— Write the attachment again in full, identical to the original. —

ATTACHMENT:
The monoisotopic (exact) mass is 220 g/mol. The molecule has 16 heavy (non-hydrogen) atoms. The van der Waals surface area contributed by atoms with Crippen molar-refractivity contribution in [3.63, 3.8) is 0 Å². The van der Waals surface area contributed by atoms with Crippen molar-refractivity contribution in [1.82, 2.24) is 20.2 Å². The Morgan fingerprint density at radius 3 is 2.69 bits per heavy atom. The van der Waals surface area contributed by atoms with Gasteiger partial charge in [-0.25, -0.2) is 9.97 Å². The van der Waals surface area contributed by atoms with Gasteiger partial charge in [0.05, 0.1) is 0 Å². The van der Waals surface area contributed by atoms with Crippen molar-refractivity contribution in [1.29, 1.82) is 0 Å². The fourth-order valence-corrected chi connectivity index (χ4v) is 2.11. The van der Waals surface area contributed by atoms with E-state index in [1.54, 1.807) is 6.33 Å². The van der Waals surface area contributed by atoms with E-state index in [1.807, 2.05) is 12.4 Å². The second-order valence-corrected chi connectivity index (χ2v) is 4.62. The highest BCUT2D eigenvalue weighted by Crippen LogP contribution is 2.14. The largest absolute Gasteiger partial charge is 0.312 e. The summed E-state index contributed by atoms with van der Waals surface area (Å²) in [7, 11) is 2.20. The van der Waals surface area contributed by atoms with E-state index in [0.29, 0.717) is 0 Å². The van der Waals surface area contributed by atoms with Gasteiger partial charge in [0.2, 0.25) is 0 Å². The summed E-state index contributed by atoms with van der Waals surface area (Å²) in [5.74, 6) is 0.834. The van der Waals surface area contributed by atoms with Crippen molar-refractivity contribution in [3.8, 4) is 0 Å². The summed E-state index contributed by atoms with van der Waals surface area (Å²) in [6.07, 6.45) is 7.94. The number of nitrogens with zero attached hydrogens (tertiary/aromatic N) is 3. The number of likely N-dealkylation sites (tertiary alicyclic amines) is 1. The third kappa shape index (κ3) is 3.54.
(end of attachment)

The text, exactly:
The monoisotopic (exact) mass is 220 g/mol. The molecule has 16 heavy (non-hydrogen) atoms. The van der Waals surface area contributed by atoms with Crippen molar-refractivity contribution in [3.63, 3.8) is 0 Å². The van der Waals surface area contributed by atoms with Crippen molar-refractivity contribution in [1.82, 2.24) is 20.2 Å². The Morgan fingerprint density at radius 3 is 2.69 bits per heavy atom. The van der Waals surface area contributed by atoms with Gasteiger partial charge in [-0.25, -0.2) is 9.97 Å². The van der Waals surface area contributed by atoms with Gasteiger partial charge in [0.05, 0.1) is 0 Å². The van der Waals surface area contributed by atoms with Crippen molar-refractivity contribution in [1.29, 1.82) is 0 Å². The fourth-order valence-corrected chi connectivity index (χ4v) is 2.11. The van der Waals surface area contributed by atoms with E-state index in [1.54, 1.807) is 6.33 Å². The van der Waals surface area contributed by atoms with E-state index in [1.807, 2.05) is 12.4 Å². The second-order valence-corrected chi connectivity index (χ2v) is 4.62. The highest BCUT2D eigenvalue weighted by Crippen LogP contribution is 2.14. The largest absolute Gasteiger partial charge is 0.312 e. The summed E-state index contributed by atoms with van der Waals surface area (Å²) in [7, 11) is 2.20. The van der Waals surface area contributed by atoms with E-state index in [0.29, 0.717) is 0 Å². The van der Waals surface area contributed by atoms with Gasteiger partial charge in [0.2, 0.25) is 0 Å². The summed E-state index contributed by atoms with van der Waals surface area (Å²) in [5.74, 6) is 0.834. The van der Waals surface area contributed by atoms with Crippen molar-refractivity contribution in [3.8, 4) is 0 Å². The summed E-state index contributed by atoms with van der Waals surface area (Å²) in [6.07, 6.45) is 7.94. The number of nitrogens with zero attached hydrogens (tertiary/aromatic N) is 3. The number of likely N-dealkylation sites (tertiary alicyclic amines) is 1. The third kappa shape index (κ3) is 3.54.